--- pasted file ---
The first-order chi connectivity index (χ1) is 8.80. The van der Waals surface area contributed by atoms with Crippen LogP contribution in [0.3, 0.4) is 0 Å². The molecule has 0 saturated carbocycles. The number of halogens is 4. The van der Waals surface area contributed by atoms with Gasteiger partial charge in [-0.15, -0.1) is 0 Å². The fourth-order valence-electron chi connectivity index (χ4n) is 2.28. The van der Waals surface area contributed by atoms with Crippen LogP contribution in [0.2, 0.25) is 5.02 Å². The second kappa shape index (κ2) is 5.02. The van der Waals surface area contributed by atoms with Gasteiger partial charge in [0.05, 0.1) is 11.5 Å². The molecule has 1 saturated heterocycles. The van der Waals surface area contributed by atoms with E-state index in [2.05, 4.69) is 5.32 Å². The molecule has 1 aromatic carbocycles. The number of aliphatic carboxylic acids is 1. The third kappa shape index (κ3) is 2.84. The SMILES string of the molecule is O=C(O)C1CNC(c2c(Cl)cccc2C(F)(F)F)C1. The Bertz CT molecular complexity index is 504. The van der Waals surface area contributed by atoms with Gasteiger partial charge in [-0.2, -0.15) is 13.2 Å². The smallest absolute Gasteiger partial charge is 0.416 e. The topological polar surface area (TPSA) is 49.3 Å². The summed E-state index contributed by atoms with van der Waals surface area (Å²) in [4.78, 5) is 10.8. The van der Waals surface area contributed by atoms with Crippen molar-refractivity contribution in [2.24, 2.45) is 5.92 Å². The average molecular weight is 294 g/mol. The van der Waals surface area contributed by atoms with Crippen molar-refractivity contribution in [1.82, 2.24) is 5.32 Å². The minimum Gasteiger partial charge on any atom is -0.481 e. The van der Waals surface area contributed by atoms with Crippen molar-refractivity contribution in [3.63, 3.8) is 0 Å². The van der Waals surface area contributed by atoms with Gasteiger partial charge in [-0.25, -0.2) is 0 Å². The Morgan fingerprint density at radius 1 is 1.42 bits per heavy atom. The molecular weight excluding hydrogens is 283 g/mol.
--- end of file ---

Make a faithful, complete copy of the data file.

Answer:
The first-order chi connectivity index (χ1) is 8.80. The van der Waals surface area contributed by atoms with Crippen LogP contribution in [0.3, 0.4) is 0 Å². The molecule has 0 saturated carbocycles. The number of halogens is 4. The van der Waals surface area contributed by atoms with Gasteiger partial charge in [-0.15, -0.1) is 0 Å². The fourth-order valence-electron chi connectivity index (χ4n) is 2.28. The van der Waals surface area contributed by atoms with Crippen LogP contribution in [0.2, 0.25) is 5.02 Å². The second kappa shape index (κ2) is 5.02. The van der Waals surface area contributed by atoms with Gasteiger partial charge in [0.05, 0.1) is 11.5 Å². The molecule has 1 saturated heterocycles. The van der Waals surface area contributed by atoms with E-state index in [2.05, 4.69) is 5.32 Å². The molecule has 1 aromatic carbocycles. The number of aliphatic carboxylic acids is 1. The third kappa shape index (κ3) is 2.84. The SMILES string of the molecule is O=C(O)C1CNC(c2c(Cl)cccc2C(F)(F)F)C1. The Bertz CT molecular complexity index is 504. The van der Waals surface area contributed by atoms with Gasteiger partial charge in [-0.2, -0.15) is 13.2 Å². The smallest absolute Gasteiger partial charge is 0.416 e. The topological polar surface area (TPSA) is 49.3 Å². The summed E-state index contributed by atoms with van der Waals surface area (Å²) in [4.78, 5) is 10.8. The van der Waals surface area contributed by atoms with Crippen molar-refractivity contribution in [2.24, 2.45) is 5.92 Å². The average molecular weight is 294 g/mol. The van der Waals surface area contributed by atoms with Crippen molar-refractivity contribution in [1.82, 2.24) is 5.32 Å². The minimum Gasteiger partial charge on any atom is -0.481 e. The van der Waals surface area contributed by atoms with Crippen molar-refractivity contribution in [3.63, 3.8) is 0 Å². The van der Waals surface area contributed by atoms with Gasteiger partial charge in [-0.25, -0.2) is 0 Å². The Morgan fingerprint density at radius 1 is 1.42 bits per heavy atom. The molecular weight excluding hydrogens is 283 g/mol.